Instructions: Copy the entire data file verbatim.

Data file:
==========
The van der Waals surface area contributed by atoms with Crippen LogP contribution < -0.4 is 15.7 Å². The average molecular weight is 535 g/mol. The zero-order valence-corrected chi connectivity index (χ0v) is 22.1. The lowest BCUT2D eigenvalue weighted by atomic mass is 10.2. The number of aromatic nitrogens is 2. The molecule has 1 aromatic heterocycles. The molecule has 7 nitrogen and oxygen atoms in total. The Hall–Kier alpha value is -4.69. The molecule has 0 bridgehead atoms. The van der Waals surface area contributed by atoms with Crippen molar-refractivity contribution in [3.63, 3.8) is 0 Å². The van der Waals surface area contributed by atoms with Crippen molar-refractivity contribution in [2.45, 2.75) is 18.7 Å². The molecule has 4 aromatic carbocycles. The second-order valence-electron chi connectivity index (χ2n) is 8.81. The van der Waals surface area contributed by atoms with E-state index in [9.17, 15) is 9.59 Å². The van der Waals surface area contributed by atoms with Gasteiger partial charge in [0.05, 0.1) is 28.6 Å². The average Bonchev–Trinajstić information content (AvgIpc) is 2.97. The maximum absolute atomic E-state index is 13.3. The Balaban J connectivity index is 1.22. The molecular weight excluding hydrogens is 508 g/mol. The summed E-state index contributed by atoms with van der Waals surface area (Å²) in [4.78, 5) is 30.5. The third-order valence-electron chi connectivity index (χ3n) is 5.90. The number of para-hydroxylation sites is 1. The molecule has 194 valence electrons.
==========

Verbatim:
The van der Waals surface area contributed by atoms with Crippen LogP contribution < -0.4 is 15.7 Å². The average molecular weight is 535 g/mol. The zero-order valence-corrected chi connectivity index (χ0v) is 22.1. The lowest BCUT2D eigenvalue weighted by atomic mass is 10.2. The number of aromatic nitrogens is 2. The molecule has 1 aromatic heterocycles. The molecule has 7 nitrogen and oxygen atoms in total. The Hall–Kier alpha value is -4.69. The molecule has 0 bridgehead atoms. The van der Waals surface area contributed by atoms with Crippen molar-refractivity contribution in [3.63, 3.8) is 0 Å². The van der Waals surface area contributed by atoms with Crippen molar-refractivity contribution in [2.45, 2.75) is 18.7 Å². The molecule has 4 aromatic carbocycles. The second-order valence-electron chi connectivity index (χ2n) is 8.81. The van der Waals surface area contributed by atoms with E-state index in [9.17, 15) is 9.59 Å². The van der Waals surface area contributed by atoms with Gasteiger partial charge in [0.05, 0.1) is 28.6 Å². The average Bonchev–Trinajstić information content (AvgIpc) is 2.97. The maximum absolute atomic E-state index is 13.3. The Balaban J connectivity index is 1.22. The molecular weight excluding hydrogens is 508 g/mol. The summed E-state index contributed by atoms with van der Waals surface area (Å²) in [4.78, 5) is 30.5. The third-order valence-electron chi connectivity index (χ3n) is 5.90. The number of para-hydroxylation sites is 1. The molecule has 194 valence electrons.